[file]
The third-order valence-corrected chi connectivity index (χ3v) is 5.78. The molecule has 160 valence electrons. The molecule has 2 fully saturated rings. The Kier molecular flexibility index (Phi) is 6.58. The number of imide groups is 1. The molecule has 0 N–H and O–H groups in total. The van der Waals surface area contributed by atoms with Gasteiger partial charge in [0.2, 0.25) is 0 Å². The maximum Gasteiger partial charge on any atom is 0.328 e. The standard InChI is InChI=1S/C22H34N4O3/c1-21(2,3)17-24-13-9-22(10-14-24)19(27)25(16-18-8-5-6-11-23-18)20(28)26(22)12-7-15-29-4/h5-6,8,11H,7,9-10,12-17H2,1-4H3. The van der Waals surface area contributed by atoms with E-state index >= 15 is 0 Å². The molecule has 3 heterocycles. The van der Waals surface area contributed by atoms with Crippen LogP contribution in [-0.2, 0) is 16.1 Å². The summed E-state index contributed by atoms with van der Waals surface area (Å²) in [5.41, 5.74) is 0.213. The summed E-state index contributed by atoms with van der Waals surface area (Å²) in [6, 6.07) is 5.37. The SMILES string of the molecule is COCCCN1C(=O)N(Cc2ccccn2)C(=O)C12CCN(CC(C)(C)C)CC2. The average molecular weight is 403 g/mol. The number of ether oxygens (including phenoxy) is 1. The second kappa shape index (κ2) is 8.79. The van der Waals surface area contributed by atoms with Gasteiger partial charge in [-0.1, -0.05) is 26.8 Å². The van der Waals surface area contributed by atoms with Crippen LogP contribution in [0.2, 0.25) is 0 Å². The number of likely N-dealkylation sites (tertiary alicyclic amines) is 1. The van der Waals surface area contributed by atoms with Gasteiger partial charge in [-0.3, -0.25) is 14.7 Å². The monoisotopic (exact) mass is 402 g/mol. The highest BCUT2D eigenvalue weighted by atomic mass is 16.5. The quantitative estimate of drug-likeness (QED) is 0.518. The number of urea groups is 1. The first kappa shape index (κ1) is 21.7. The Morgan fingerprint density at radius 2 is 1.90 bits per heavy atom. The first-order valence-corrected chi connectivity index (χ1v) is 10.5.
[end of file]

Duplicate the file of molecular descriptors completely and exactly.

The third-order valence-corrected chi connectivity index (χ3v) is 5.78. The molecule has 160 valence electrons. The molecule has 2 fully saturated rings. The Kier molecular flexibility index (Phi) is 6.58. The number of imide groups is 1. The molecule has 0 N–H and O–H groups in total. The van der Waals surface area contributed by atoms with Gasteiger partial charge in [0.2, 0.25) is 0 Å². The maximum Gasteiger partial charge on any atom is 0.328 e. The standard InChI is InChI=1S/C22H34N4O3/c1-21(2,3)17-24-13-9-22(10-14-24)19(27)25(16-18-8-5-6-11-23-18)20(28)26(22)12-7-15-29-4/h5-6,8,11H,7,9-10,12-17H2,1-4H3. The van der Waals surface area contributed by atoms with E-state index >= 15 is 0 Å². The molecule has 3 heterocycles. The van der Waals surface area contributed by atoms with Crippen LogP contribution in [-0.2, 0) is 16.1 Å². The summed E-state index contributed by atoms with van der Waals surface area (Å²) in [5.41, 5.74) is 0.213. The summed E-state index contributed by atoms with van der Waals surface area (Å²) in [6, 6.07) is 5.37. The SMILES string of the molecule is COCCCN1C(=O)N(Cc2ccccn2)C(=O)C12CCN(CC(C)(C)C)CC2. The average molecular weight is 403 g/mol. The number of ether oxygens (including phenoxy) is 1. The second kappa shape index (κ2) is 8.79. The van der Waals surface area contributed by atoms with Gasteiger partial charge in [-0.1, -0.05) is 26.8 Å². The van der Waals surface area contributed by atoms with Crippen LogP contribution in [0.2, 0.25) is 0 Å². The number of likely N-dealkylation sites (tertiary alicyclic amines) is 1. The van der Waals surface area contributed by atoms with Gasteiger partial charge in [-0.3, -0.25) is 14.7 Å². The monoisotopic (exact) mass is 402 g/mol. The highest BCUT2D eigenvalue weighted by atomic mass is 16.5. The quantitative estimate of drug-likeness (QED) is 0.518. The number of urea groups is 1. The first kappa shape index (κ1) is 21.7. The Morgan fingerprint density at radius 2 is 1.90 bits per heavy atom. The first-order valence-corrected chi connectivity index (χ1v) is 10.5.